Josh Jordan’s work examines how pop culture has informed his identity, both in codes of behavior as well as in ideation. Through the mediums of painting, video, and sculpture Jordan explores the way in which an engagement with pop cultural influences has shaped his psyche. His work combines an elaborate fantasy with poignant autobiographical events.
Jordan’s paintings explore the themes of a childhood and adolescent tendency toward dreams, melodrama, and infatuation. The imagery found in his paintings is an amalgamation of childhood influences; directly referencing blockbuster films and album covers, as well as magazine photo shoots and early music videos. Tension between fantasy and reality is created by combining and remixing the lowbrow, historic, and high art elements with personal photos.
The narrative lens of Jordan’s work is focused on adolescence as a means of exploring the evolving understanding of masculinity, its dilemma of what to engage and what to reject in the role of initiating intimacy, and the conflicted desire for adoration, admiration, social authentication, and meaningful affirmation. It examines the concept of masculinity and flouts its challenges, blind spots, and limitations, perhaps even conveying this perpetual struggle by depicting scenes of absurdity, humor, and chivalrous romanticism.
These themes crystallize in Jordan’s painting The Number One Son. In this painting a theatrical stage is set and bolstered by references to a grade school photo, a classical altarpiece painting, and the comic book-style characters of KISS. The convoluted fantasy of an adolescent unfolds against a classical backdrop painted in a Mannerist style. Light is cast on the centralized figure of an apprehensive child holding a basketball. Exaggerated salacious figures with KISS painted faces are shown in shadow circling underneath this timid heroic figure who looks uncertain and unready to engage.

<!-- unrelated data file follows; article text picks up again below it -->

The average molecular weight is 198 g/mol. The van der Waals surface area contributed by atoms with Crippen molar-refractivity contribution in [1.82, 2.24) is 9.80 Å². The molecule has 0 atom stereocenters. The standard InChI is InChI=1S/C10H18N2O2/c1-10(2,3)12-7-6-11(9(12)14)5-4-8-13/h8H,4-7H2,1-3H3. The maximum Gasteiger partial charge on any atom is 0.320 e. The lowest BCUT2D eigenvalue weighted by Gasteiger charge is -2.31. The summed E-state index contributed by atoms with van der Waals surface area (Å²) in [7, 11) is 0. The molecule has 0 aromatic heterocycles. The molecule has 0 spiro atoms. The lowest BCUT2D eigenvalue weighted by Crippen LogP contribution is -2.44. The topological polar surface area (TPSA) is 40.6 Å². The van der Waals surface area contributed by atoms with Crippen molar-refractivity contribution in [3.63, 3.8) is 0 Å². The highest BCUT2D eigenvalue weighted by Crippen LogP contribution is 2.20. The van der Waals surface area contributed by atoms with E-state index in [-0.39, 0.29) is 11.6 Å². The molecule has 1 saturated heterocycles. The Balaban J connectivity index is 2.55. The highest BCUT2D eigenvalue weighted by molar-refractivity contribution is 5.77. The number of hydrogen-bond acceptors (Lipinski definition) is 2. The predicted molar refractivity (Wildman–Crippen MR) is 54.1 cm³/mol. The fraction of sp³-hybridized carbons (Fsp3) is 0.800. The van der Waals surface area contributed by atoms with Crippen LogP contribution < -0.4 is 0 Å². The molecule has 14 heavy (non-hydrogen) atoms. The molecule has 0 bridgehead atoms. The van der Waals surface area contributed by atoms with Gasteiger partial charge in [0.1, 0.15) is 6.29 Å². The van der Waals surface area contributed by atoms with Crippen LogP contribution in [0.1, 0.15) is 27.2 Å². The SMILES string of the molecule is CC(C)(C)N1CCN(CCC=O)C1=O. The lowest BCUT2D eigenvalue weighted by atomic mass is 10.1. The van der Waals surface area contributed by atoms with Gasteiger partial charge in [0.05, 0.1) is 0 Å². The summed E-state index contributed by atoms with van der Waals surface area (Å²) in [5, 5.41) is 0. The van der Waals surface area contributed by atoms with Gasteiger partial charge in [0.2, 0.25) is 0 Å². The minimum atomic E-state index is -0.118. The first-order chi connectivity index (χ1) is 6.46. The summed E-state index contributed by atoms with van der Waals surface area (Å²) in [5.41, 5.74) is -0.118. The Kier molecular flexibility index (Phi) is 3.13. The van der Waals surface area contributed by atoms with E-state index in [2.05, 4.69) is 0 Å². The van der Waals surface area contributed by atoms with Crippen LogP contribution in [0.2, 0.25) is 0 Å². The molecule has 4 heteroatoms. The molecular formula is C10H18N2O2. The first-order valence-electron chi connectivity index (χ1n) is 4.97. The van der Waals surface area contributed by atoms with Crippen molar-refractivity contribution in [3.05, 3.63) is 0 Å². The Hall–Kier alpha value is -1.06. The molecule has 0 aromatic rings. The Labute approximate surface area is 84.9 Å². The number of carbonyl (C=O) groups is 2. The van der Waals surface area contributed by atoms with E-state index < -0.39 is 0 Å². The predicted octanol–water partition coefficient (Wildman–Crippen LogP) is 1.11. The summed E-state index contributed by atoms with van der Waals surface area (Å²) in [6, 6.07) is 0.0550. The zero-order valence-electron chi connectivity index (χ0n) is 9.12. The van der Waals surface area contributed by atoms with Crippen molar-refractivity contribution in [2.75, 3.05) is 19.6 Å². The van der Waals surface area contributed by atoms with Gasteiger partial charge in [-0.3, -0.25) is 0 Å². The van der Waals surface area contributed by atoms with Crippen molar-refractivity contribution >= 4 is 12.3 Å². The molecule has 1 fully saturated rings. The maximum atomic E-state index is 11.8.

Taking on the medium of his influence, Jordan has created a trilogy of music videos that chronicle his life. This trilogy binds adolescent allegories with that of a hapless dreamer’s vision for transcendence as an adult, whether it be someone who comes to a large city or new country seeking to fulfill their life’s goal, or anyone living outside of their desired context looking in through the lens of international pop culture, mythology, folklore, and legend for heroic archetypes to identify with. Examples of Jordan’s sculpture, including his JOSH Guitars, JOSH Trophy and JOSH Varsity Jacket, is made with industrial-level craftsmanship. These sculptures also double as stage props for the music videos, which aid in actualizing his projected fantasy.
Jordan’s most recent work focuses more on process of painting and the tradition of German Expressionist and Les Nabis art movements to evoke a sense of dream state. In sum, these images are disembodied stills from unrealized music videos in his mind. Some of them advance a few frames in story, some stand-alone, while others will be strung together in feature length form and soundtrack.
In the age of the Selfie and the creation of the online Alter-Ego, Jordan’s work exemplifies a re-representation of the self. Jordan presents himself as the central protagonist within an expanded narrative to expose his desires and fears, in order to call attention to the fragility of the self. His work expresses earnestness at the inevitable failure to reconcile his childhood dreams and expectations with the challenges and consequences of adulthood.